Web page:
3

I asked a question which was put on hold because

There are either too many possible answers, or good answers would be too long for this format. Please add details to narrow the answer set or to isolate an issue that can be answered in a few paragraphs.

https://stackoverflow.com/questions/38087402/what-are-the-most-probable-causes-of-small-css-changes-mis-renderings-in-chrom

I have attempted to rewrite it so that there is a single definitive answer. Please could you look and tell me whether I've achieved that? If not, please could you suggest how I could? Or ask me questions that might help me to?

I suspect that someone in the community has the knowledge to help with this, and that this is a common enough issue that other developers will benefit too. I just need to find a way to shape the question to make it appropriate for SO.

migrated from meta.stackexchange.com Jun 29 '16 at 4:22

This question came from our discussion, support, and feature requests site for meta-discussion of the Stack Exchange family of Q&A websites.

4

The question is still way too broad. There is by no means a single objectively correct answer.

If anything your edits have simply make the question more opinion based, while still leaving it extremely broad.

An appropriate SO question would have the code to reproduce the problem in a well defined manner for any reader along with specific criteria for how the program ought to behave.

  • thanks. I am not able to reproduce the issue (only the user can, intermittently), so if "hav[ing] the code to reproduce the problem" is a hard criteria for a SO questions then I guess this is an issue where SO cannot help. Can you think of a way I can restructure the question to make it compatible with SO? I suspect someone in the community has the knowledge to help, but I understand that alone is not sufficient for it to be a SO question - it also needs to follow other rules. Any way we can make that so? – tom Jun 29 '16 at 18:12
  • @tom Fundamentally here there is a specific problem, and to get help resolving that problem you'd need to provide enough information to replicate the problem. There's no real way around it that I see. – Servy Jun 29 '16 at 18:16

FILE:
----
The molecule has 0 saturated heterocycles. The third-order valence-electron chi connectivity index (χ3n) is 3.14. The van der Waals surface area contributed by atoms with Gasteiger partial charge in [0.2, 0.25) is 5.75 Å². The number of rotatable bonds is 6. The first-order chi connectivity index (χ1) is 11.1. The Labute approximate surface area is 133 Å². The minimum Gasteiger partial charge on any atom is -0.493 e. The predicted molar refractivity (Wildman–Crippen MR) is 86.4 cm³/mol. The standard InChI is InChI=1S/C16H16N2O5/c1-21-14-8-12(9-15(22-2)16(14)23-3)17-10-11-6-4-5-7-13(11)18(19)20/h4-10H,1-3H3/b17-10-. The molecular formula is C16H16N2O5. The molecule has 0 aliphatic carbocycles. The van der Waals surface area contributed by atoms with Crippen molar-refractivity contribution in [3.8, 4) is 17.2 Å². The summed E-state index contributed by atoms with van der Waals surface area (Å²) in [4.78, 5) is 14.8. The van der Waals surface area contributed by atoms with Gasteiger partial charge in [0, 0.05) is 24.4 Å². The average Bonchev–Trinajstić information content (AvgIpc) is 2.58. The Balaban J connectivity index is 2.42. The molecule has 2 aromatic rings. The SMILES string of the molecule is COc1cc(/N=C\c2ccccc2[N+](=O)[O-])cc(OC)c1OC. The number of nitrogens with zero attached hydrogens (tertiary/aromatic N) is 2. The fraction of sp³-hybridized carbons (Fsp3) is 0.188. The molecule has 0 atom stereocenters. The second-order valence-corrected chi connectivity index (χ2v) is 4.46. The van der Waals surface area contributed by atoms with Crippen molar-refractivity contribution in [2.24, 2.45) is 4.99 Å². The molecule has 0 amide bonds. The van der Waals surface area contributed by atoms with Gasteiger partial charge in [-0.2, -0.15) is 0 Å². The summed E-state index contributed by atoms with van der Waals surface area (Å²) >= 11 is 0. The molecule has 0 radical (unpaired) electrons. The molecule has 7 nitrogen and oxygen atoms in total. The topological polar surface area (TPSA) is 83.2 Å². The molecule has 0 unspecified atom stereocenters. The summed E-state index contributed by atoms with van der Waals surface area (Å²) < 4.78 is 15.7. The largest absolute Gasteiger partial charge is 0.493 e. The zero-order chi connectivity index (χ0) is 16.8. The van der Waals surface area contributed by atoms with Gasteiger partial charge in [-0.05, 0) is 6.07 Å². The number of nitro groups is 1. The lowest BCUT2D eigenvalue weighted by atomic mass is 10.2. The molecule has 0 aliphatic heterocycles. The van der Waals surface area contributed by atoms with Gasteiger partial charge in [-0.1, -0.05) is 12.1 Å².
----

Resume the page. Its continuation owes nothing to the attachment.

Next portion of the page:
• I accept that there is no way to get SO to help with the specific problem, because I cannot provide enough information on how to recreate it. So instead I'm trying to ask a question separate from the specific case, asking in general, what can cause CSS to be slightly changed in Chrome. (i.e. I'm not asking for an autopsy on a specific patient, I'm asking for aggregate cause-of-death statistics). I'm struggling to understand why that is not a question fit for SO. Wouldn't all web developers benefit from knowing about issues that cause their users to see html differently to themselves? – tom Jun 29 '16 at 18:22
  • @tom That question isn't appropriate because it's too broad, as the close reason is telling you. – Servy Jun 29 '16 at 18:23
  • sorry to keep going on, but it specifically says "There are either too many possible answers, or good answers would be too long for this format". It doesnt seem that there would be too many answers, as I'm specifically asking 'what are the most probable causes', to which there is a single definitive answer (assuming someone has gathered the data, otherwise there are zero answers). It doesnt seem the answer would be too long, as each cause could be described in a single line. e.g. cdc.gov/nchs/fastats/leading-causes-of-death.htm Sorry to be a pain, but I dont get it. – tom Jun 29 '16 at 18:31